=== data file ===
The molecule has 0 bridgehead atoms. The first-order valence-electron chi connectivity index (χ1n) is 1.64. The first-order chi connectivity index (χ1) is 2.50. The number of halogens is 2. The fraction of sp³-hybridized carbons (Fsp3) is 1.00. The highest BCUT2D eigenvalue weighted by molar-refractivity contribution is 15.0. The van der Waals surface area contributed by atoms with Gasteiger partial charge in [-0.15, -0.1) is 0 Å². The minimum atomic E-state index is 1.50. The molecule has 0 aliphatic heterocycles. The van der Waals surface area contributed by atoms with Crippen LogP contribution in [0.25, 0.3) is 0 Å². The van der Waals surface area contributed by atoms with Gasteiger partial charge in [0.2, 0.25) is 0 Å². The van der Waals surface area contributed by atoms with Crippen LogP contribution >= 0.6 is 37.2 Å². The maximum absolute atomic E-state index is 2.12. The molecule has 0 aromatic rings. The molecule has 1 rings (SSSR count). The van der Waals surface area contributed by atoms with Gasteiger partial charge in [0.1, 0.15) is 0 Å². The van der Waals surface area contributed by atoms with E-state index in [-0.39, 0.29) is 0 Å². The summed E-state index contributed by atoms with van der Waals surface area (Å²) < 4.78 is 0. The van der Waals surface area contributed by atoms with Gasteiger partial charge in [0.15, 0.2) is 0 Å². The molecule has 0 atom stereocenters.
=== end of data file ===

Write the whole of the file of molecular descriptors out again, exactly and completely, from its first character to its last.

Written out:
The molecule has 0 bridgehead atoms. The first-order valence-electron chi connectivity index (χ1n) is 1.64. The first-order chi connectivity index (χ1) is 2.50. The number of halogens is 2. The fraction of sp³-hybridized carbons (Fsp3) is 1.00. The highest BCUT2D eigenvalue weighted by molar-refractivity contribution is 15.0. The van der Waals surface area contributed by atoms with Gasteiger partial charge in [-0.15, -0.1) is 0 Å². The minimum atomic E-state index is 1.50. The molecule has 0 aliphatic heterocycles. The van der Waals surface area contributed by atoms with Crippen LogP contribution in [0.25, 0.3) is 0 Å². The van der Waals surface area contributed by atoms with Gasteiger partial charge in [0.2, 0.25) is 0 Å². The van der Waals surface area contributed by atoms with Crippen LogP contribution >= 0.6 is 37.2 Å². The maximum absolute atomic E-state index is 2.12. The molecule has 0 aromatic rings. The molecule has 1 rings (SSSR count). The van der Waals surface area contributed by atoms with Gasteiger partial charge in [0.1, 0.15) is 0 Å². The van der Waals surface area contributed by atoms with E-state index in [-0.39, 0.29) is 0 Å². The summed E-state index contributed by atoms with van der Waals surface area (Å²) < 4.78 is 0. The van der Waals surface area contributed by atoms with Gasteiger partial charge in [0.15, 0.2) is 0 Å². The molecule has 0 atom stereocenters.